A resident at Heron Nursing Home, who developed breathing problems due to COVID-19, was left alone for three days until he was able to get an ambulance to take her to the hospital , a Montreal nurse recalled Friday at the coroner’s interrogation.
Sometimes crying, the nurse described a visit to Heron the following week, where elderly residents, some who hadn’t bathed for months, told them they expected to die soon, away from their loved ones.
Marie-Ave Rompre, a nursing supervisor at St. Mary’s Hospital, was a witness appearing before coroner Gehne Kamel, who is hearing testimony in this month’s events that led to 47 deaths in a long-term care at Residence Heron in the spring of 2020. Happened. Home in Montreal’s West Island.
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The investigation previously heard that most of Heron’s staff had gone missing after the first resident died with COVID-19 on March 27. Two days later, another Heron resident admitted to St Mary’s was showing symptoms of COVID-19, Ms Rompre said. He eventually tested positive.
The man told St Mary’s staff that a man living in a nearby room had died of a new disease. He said that he was having trouble breathing for three days, but no one answered the call bell, so he himself called the ambulance service.
Later that day, three administrators from the local health authority, CIUSSS ODIM, went to Heron and found only three staff left to care for the 139 inedible, dehydrated people.
Ms Romprey led a team of St Mary’s health care workers, who joined other outside workers sent to Heron to fill in the missing personnel. She went home for the first time on the evening of 8 April, before the rest of the team arrived on 9 April.
She said the facility was still in disrepair and the condition of residents remained pathetic.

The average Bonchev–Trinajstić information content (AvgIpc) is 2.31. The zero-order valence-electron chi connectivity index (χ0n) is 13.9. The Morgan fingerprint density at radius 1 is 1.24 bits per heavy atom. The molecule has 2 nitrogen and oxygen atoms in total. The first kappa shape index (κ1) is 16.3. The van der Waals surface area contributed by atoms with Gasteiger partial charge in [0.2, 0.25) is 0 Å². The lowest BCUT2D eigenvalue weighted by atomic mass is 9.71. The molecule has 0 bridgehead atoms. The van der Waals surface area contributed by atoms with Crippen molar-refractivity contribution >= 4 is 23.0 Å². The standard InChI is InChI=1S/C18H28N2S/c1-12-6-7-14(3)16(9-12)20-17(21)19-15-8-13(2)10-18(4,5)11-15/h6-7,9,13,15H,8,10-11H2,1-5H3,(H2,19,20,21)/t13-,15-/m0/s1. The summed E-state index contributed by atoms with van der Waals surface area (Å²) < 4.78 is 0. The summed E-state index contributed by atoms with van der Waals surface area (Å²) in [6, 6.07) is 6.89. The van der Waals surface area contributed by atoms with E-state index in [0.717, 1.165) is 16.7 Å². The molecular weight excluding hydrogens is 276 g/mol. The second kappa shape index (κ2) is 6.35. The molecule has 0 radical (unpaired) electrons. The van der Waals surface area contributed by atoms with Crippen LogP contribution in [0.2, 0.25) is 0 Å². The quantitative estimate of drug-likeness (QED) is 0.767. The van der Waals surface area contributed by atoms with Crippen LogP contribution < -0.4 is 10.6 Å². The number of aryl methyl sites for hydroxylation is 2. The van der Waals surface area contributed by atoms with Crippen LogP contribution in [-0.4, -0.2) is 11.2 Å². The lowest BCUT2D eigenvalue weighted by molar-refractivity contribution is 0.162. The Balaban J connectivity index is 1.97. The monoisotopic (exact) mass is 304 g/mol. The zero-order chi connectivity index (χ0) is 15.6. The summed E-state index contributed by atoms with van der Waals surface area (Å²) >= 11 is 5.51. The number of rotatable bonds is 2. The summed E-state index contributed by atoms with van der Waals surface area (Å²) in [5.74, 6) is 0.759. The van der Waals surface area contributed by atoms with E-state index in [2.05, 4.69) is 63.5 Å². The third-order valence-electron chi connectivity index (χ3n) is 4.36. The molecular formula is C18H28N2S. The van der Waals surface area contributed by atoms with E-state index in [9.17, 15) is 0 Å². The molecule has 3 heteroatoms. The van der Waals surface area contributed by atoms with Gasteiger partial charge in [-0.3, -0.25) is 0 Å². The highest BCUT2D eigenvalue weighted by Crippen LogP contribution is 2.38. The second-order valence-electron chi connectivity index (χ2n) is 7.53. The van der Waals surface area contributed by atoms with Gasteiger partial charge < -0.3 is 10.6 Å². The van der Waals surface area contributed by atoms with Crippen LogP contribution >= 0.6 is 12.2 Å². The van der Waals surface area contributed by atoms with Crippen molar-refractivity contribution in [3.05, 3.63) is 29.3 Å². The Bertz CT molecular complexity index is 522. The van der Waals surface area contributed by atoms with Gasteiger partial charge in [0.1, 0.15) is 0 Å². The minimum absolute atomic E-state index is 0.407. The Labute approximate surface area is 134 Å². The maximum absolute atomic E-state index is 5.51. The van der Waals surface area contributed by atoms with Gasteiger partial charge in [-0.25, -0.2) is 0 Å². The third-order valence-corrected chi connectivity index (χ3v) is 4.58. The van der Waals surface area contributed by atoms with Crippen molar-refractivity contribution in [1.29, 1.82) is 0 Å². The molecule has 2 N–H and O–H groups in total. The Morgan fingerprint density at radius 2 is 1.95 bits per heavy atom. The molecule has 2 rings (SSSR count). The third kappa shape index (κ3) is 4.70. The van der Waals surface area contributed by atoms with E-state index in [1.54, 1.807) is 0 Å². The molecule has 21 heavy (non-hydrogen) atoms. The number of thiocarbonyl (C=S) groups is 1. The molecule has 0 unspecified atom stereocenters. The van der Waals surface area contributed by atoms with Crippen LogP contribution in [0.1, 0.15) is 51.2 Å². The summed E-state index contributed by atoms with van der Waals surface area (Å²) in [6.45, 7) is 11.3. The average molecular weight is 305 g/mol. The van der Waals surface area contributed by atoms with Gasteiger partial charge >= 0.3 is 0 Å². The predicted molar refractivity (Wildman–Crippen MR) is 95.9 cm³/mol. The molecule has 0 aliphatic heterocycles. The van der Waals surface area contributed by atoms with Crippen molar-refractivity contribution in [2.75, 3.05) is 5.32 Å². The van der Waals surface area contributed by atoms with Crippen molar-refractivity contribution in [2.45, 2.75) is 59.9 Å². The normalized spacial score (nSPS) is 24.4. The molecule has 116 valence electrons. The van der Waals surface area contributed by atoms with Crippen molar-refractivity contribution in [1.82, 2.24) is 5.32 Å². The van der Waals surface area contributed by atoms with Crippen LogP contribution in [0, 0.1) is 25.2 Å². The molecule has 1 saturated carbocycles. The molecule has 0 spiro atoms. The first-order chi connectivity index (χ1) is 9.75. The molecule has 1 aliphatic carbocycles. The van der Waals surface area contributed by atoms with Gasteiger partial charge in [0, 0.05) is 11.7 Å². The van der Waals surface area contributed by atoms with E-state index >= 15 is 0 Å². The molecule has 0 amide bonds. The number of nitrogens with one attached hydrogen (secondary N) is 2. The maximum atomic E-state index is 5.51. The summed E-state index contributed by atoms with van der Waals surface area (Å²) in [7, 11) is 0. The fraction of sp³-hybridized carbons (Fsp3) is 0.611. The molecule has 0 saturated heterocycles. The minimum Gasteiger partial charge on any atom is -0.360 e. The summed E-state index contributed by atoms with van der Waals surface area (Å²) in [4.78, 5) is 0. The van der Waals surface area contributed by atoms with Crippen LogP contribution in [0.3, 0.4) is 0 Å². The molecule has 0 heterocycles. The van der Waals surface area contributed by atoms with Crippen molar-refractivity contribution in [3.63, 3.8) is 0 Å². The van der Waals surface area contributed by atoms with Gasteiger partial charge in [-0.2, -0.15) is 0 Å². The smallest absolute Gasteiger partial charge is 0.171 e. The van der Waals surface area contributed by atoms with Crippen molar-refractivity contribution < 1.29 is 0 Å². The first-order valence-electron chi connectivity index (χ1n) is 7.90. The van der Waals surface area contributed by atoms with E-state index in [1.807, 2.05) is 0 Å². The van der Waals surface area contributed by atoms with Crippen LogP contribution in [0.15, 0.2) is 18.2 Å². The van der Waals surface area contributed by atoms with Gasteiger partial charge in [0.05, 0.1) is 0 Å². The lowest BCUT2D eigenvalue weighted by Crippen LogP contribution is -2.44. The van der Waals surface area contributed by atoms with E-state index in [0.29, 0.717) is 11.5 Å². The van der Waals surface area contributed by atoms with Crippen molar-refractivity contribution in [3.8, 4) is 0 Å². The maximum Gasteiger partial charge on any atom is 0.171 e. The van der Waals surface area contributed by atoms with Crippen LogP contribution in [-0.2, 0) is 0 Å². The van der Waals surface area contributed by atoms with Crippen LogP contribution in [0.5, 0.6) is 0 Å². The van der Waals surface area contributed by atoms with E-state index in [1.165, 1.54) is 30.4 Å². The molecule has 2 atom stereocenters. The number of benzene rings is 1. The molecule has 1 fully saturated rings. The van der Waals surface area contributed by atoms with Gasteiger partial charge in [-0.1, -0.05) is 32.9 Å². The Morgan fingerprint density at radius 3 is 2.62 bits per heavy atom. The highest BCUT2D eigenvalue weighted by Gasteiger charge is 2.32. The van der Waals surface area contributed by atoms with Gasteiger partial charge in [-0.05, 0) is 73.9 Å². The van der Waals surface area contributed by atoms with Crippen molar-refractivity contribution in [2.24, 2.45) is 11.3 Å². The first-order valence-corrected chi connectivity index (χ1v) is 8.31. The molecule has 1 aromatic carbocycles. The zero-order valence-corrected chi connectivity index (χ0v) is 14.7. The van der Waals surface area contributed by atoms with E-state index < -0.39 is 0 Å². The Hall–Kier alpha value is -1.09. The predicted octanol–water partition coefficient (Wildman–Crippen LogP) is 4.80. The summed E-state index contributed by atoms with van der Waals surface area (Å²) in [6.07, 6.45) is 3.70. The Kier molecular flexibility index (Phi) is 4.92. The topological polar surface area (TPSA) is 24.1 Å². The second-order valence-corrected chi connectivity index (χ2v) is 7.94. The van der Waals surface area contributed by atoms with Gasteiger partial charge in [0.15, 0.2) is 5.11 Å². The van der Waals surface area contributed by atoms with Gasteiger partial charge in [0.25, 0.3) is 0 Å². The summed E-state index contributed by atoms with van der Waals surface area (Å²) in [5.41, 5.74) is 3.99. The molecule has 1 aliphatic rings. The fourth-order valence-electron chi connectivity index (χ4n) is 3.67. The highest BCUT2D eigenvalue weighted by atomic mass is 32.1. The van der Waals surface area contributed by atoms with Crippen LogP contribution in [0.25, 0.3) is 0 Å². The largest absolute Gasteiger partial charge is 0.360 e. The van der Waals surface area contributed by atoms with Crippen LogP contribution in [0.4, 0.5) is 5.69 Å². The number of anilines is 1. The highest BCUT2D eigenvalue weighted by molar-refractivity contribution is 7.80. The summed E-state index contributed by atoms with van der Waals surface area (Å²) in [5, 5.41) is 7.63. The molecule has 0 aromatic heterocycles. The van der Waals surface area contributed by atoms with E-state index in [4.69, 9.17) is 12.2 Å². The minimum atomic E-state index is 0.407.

He examined a resident woman with a swollen leg and a wound on the tailbone. The woman said she was in constant trouble, but her drug chart indicated that she had not been given painkillers for more than a month.
A bandage covered the woman’s wound, but it was not replaced long enough that the skin over it grew back. Ms. Rompre suggested that she find a specialist to look at the wound. The woman replied that she had resigned herself to the strip that never came off. “I’ll die with it,” she said.
Ms. Romprey also went into a room where a semi-conscious resident, Therese Maltais, was moaning. Then the bedside phone rang. It was Ms Maltese’s husband who started crying because it was the first time anyone had responded in weeks.
Ms. Rompré gave Ms. Picked up Maltais and grabbed the receiver of the phone. The couple cried when they were talking to each other again.
Ms. Maltese later told Ms. Rompre: “I don’t think I will be able to achieve this. It’s not going well.” She was hospitalized but was among 47 people who died.
CIUSSS employees are not allowed to interact with the media without authorization. Ms Rompre said she told other health officials what she saw, but added, “I never go to the media. I wanted to keep my job.”
Heron’s problems were finally made public on April 10 by the Montreal Gazette.
On March 30, the health authority told Heron’s owner, Samantha Chauveri, that it was taking charge of her facility. However, the CIUSSS did not take full control until 10 April, and both sides accused each other of prolonging the crisis.
The head of a personnel agency that supplies staff to Heron testified Friday that a CIUSSS administrator gave him an ultimatum: to transfer or push his employees to the health authority. “We wanted to help … it was bizarre,” said the head of the agency, whose name is under the publication ban.
Documents filed at the inquiry show that officials thought that recruiting Heron personnel into the CIUSSS would stabilize staffing.
The lingering chaos led Ms. Kamel to express displeasure over the state of neglect of residents even after the CIUSSS took over.
In a report recorded at the exhibition, Marilyn Leduc, a nurse who visited Heron on April 4, saw a resident in a common room without pants, an overflowing diaper hanging down to her knees. “The poor man has dried feces on his thighs,” she wrote.
“Technically you’ve been in control of the facility since March 30. How could this guy be in this situation on April 4th?” Ms. Kamel asked. “It’s not even basic hygiene.”
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